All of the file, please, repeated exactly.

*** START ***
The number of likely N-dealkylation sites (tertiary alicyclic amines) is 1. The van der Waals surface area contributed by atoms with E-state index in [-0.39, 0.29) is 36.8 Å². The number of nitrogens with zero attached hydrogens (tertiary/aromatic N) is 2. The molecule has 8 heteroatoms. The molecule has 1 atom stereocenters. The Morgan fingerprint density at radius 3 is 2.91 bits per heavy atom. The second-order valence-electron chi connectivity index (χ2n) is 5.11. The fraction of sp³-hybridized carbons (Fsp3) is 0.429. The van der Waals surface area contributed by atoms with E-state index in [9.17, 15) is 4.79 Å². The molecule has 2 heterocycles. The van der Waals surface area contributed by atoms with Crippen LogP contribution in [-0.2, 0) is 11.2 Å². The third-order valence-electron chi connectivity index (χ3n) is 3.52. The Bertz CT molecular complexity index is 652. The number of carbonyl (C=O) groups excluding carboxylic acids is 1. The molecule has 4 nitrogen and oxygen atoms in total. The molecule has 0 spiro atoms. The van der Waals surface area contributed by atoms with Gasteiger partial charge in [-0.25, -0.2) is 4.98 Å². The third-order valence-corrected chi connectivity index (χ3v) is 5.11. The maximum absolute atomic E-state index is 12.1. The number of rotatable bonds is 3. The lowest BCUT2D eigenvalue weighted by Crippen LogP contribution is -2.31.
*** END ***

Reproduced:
The number of likely N-dealkylation sites (tertiary alicyclic amines) is 1. The van der Waals surface area contributed by atoms with E-state index in [-0.39, 0.29) is 36.8 Å². The number of nitrogens with zero attached hydrogens (tertiary/aromatic N) is 2. The molecule has 8 heteroatoms. The molecule has 1 atom stereocenters. The Morgan fingerprint density at radius 3 is 2.91 bits per heavy atom. The second-order valence-electron chi connectivity index (χ2n) is 5.11. The fraction of sp³-hybridized carbons (Fsp3) is 0.429. The van der Waals surface area contributed by atoms with E-state index in [9.17, 15) is 4.79 Å². The molecule has 2 heterocycles. The van der Waals surface area contributed by atoms with Crippen LogP contribution in [-0.2, 0) is 11.2 Å². The third-order valence-electron chi connectivity index (χ3n) is 3.52. The Bertz CT molecular complexity index is 652. The number of carbonyl (C=O) groups excluding carboxylic acids is 1. The molecule has 4 nitrogen and oxygen atoms in total. The molecule has 0 spiro atoms. The van der Waals surface area contributed by atoms with Gasteiger partial charge in [-0.25, -0.2) is 4.98 Å². The third-order valence-corrected chi connectivity index (χ3v) is 5.11. The maximum absolute atomic E-state index is 12.1. The number of rotatable bonds is 3. The lowest BCUT2D eigenvalue weighted by Crippen LogP contribution is -2.31.